Shu Ha Ri

go beyond the form

Today while training in Tachi waza with a group of students I thought that maybe the whole thing about Shu Ha Ri that Hatsumi Sensei is pushing these days may have always existed but that we were not ready to understand it.

We know that Shu is learning the form, that Ha is absorbing the form and Ri is destroying the form. But we all know also that Sensei used to say: “understand? good. Play.” Now can’t we understand that as “understanding the Shu, becoming good at the Ha level and destroying it by playing with the concept more than the initial form?

I will think a little more around that and come back to you.

be happy!


India 2010

Shiva Subramanian Shidôshi

Many seminars have been organized in India since my first post in 2008. Things are always improving with the inevitable changes due to life, men, and understandings but the dôjô is doing really great under Shiva (Shidôshi). I am proud to be one of the several Shihan helping them to grow within the Bujinkan system.

Soon they plan to open other dôjô in India and I am sure that they will make a success of this evolution. During my last three seminars, the group has been more and more dedicated and growing. Last December in Japan, India was widely represented with a first group of black belts.

During my last stays over there we have covered all the basics of the Ten Chi Jin Ryaku no Maki (5 days); then the basics of Tantô, Kunai, Shotô, Hanbô, Jo, Biken (sword), Bô, Yari, and Naginata (4 days). I think this is the first time that a new group is following the logical evolution of learning.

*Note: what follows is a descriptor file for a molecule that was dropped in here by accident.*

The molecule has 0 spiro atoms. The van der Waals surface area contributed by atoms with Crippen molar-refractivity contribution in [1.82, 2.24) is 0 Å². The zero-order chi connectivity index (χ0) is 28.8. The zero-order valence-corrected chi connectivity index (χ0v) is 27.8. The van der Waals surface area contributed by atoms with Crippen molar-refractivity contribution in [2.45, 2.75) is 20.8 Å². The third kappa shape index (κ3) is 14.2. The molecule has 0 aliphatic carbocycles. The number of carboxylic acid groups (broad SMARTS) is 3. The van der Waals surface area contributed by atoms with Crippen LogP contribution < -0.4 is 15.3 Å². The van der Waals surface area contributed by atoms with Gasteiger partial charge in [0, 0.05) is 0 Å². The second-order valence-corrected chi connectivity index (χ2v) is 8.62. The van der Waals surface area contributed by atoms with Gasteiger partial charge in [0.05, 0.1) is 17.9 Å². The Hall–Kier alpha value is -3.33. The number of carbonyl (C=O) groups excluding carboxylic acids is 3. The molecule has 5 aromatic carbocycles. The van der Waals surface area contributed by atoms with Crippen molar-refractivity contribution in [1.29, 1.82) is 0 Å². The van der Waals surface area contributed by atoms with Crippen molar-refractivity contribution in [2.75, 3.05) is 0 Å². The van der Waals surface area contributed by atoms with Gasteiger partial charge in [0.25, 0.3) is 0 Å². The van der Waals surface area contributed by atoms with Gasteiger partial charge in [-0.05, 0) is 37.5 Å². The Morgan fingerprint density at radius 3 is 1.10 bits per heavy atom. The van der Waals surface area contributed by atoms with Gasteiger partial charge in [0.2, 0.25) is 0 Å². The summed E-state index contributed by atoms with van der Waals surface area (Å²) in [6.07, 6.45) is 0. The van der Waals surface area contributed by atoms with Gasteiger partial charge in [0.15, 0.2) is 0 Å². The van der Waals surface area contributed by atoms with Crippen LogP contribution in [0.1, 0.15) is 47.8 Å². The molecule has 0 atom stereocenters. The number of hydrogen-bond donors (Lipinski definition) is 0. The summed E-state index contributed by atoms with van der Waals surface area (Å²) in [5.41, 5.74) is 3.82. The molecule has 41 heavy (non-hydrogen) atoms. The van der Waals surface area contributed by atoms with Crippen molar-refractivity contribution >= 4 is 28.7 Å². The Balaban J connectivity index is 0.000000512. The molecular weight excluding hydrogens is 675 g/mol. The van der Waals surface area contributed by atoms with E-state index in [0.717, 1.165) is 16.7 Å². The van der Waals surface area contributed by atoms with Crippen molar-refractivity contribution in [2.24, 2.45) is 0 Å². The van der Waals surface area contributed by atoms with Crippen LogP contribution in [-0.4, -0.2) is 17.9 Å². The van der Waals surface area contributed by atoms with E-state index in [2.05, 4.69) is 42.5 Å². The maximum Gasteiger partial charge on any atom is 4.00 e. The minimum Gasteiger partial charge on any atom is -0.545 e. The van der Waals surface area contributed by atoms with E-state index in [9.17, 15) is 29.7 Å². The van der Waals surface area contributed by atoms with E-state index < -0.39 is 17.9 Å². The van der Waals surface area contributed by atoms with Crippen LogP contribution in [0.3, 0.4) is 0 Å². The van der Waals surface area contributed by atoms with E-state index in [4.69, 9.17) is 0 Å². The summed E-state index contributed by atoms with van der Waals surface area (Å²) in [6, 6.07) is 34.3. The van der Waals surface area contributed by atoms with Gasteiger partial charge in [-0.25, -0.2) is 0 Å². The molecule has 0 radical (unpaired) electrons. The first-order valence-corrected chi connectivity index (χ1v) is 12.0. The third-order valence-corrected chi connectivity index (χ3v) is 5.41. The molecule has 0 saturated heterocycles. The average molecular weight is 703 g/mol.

The basics have been studied so we can now begin the real study and follow the order imposed by Sôke with the yearly themes. Respectively since 1993 we studied: bô, Yari, Naginata, Biken, Jo, Shinden Fudô Ryû Taihen Jutsu, Kukishin Ryû Daken Taijutsu, Koto Ryû Koppô Jutsu, Gyokko Kosshi Jutsu, Takagi Yôshin Ryû Jû Taijutsu, Sanjigen no Sekai, Yûgen no Sekai, Kasumi no Hô, Roppô Kuji no Biken, Kuki Taisho, Menkyô Kaiden, Saino Konki, Rokkon Shôjô.

Next May we will study the full series of forms of Bô Jutsu from the Kukishin Ryû. I hope that 4 days will be enough…


Be like Seaweed in your training

We must train our basics to be like water; in fact we must become like seaweed. Seaweed under water is attached to the ground. Like some kind of water Tenchijin, we must become seaweed and sway without tension in the stream of life. Stop hugging hard onto things. Let go of your beliefs and mental structures and discover the true freedom of life. The Bujinkan is a tool that is to be used mainly out of the Dojo. 

Hatsumi Sensei explained it once: “training in the Dojo is only a few hours per week, life is 24 hours a day”. 

The more you “keep going”, the more likely you will reach this higher state of freedom you are looking for. 

Here is a poem called “Seaweed”, by D.H.Lawrence explaining it perfectly: 

Seaweed sways and sways and swirls

As if swaying were its form of stillness;

And it flushes against fierce rock

It slips over it as shadows do, without hurting itself


Bujinkan India: memories of a fantastic experience